By Mary Pat Flaherty
Washington Post Staff Writer
Friday, August 21, 2009
On the afternoon of June 30, 2008, two medical helicopters departed for a South Carolina hospital to pick up a car accident victim and fly him to a trauma center in Charlotte.
The crews didn't know they had been called for the same patient until they were about five minutes from the hospital, audio records show.
The event occurred just a day after a collision of two medical helicopters over Flagstaff, Ariz., that killed seven.
Audiotapes obtained by The Washington Post under a North Carolina public records act capture exchanges with the crews and with a doctor caring for the car accident patient. He expressed surprise that two helicopters were en route. "What the hell? All I wanted was one bird.... One of them needs to go back."
One crew was from MedCenter Air based at the trauma center for Carolinas Medical Center in Charlotte. The request for its helicopter came from the local hospital through a central communications center that handles MedCenter Air's flights.
The other crew worked for Regional One, a program based in Spartanburg, S.C.. That crew was requested by a nurse who worked for Regional One and also was working part time at the local hospital, said Reid Vogel, spokesman for Med-Trans Air, which runs the Regional One flights. The nurse called directly to a Regional One crew, rather than through the company's communication center, Vogel said. Vogel said that the company asks for requests to go through its communications center and that it is a "rare occasion" when a crew is called directly at its base.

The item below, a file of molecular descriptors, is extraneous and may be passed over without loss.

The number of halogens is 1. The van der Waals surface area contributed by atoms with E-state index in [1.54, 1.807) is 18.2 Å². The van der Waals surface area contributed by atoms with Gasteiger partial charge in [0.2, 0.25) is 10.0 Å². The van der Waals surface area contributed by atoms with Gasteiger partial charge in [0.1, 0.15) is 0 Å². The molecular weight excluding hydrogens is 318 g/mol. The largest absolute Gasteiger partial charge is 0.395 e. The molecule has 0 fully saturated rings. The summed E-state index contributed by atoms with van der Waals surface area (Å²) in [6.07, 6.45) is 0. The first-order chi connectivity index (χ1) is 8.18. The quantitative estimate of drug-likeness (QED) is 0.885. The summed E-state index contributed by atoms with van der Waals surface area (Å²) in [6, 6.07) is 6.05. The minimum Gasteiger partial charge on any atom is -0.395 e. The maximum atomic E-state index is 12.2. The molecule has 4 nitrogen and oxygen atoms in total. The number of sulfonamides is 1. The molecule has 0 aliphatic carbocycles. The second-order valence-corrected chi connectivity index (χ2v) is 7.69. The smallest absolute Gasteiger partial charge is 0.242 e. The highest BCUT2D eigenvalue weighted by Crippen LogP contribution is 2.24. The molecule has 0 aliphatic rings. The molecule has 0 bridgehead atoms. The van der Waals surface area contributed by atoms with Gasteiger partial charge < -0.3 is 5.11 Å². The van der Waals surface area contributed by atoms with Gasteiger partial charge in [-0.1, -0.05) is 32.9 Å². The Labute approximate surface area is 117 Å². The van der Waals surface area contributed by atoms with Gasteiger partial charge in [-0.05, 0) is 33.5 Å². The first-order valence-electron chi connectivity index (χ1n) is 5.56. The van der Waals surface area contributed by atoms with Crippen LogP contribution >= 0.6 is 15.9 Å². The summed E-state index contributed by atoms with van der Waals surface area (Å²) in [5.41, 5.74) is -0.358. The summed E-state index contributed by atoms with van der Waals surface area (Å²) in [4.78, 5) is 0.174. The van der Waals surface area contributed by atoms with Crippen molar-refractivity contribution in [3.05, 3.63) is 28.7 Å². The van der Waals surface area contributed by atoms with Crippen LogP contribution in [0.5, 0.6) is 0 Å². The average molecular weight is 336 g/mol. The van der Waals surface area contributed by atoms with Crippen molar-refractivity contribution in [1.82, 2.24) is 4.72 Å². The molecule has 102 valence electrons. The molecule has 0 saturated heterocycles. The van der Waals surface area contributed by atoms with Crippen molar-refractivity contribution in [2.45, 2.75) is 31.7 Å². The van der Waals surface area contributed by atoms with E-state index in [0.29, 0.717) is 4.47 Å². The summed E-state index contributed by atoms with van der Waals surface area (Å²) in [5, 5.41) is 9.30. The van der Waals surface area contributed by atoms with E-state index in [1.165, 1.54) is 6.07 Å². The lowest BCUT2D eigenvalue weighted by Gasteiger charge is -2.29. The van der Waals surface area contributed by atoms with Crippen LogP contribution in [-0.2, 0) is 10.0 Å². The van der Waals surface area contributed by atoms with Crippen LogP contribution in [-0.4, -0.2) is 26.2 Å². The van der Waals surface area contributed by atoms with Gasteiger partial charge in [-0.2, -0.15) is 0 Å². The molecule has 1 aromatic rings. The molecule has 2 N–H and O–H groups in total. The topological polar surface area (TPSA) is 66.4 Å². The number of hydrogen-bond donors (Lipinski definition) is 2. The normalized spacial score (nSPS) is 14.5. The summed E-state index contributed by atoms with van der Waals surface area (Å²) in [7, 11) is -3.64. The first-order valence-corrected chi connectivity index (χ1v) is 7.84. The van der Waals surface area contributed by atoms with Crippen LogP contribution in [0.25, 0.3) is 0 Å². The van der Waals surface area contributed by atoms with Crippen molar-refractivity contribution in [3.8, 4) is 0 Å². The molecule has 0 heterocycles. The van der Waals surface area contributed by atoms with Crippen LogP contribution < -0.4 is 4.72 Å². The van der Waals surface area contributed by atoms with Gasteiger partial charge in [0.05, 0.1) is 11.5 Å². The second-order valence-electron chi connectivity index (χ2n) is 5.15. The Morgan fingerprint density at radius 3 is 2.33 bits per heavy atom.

Jason Schwebach, director of the MedCenter Air program, said in an interview that he viewed the incident as a "near mishap." He said the incident was an example of why flight requests should be centrally dispatched and why helicopter crews from different programs need to be in contact throughout their flights.
Vogel said the two crews talked to each other as they approached the helipad and coordinated their landings. A Med-Trans review of the flight, Vogel said, found "no safety issue" occurred at any time.
The MedCenter Air crew aborted its flight nearing the helipad and returned to its base. The Regional One crew landed and then flew the car accident victim from Springs Memorial Hospital in Lancaster. S.C., to the Charlotte trauma center.
Springs Memorial Hospital said in a statement that the event was "highly unusual" and that the hospital "has re-educated its employees and physicians about the appropriate processes for requesting air transports."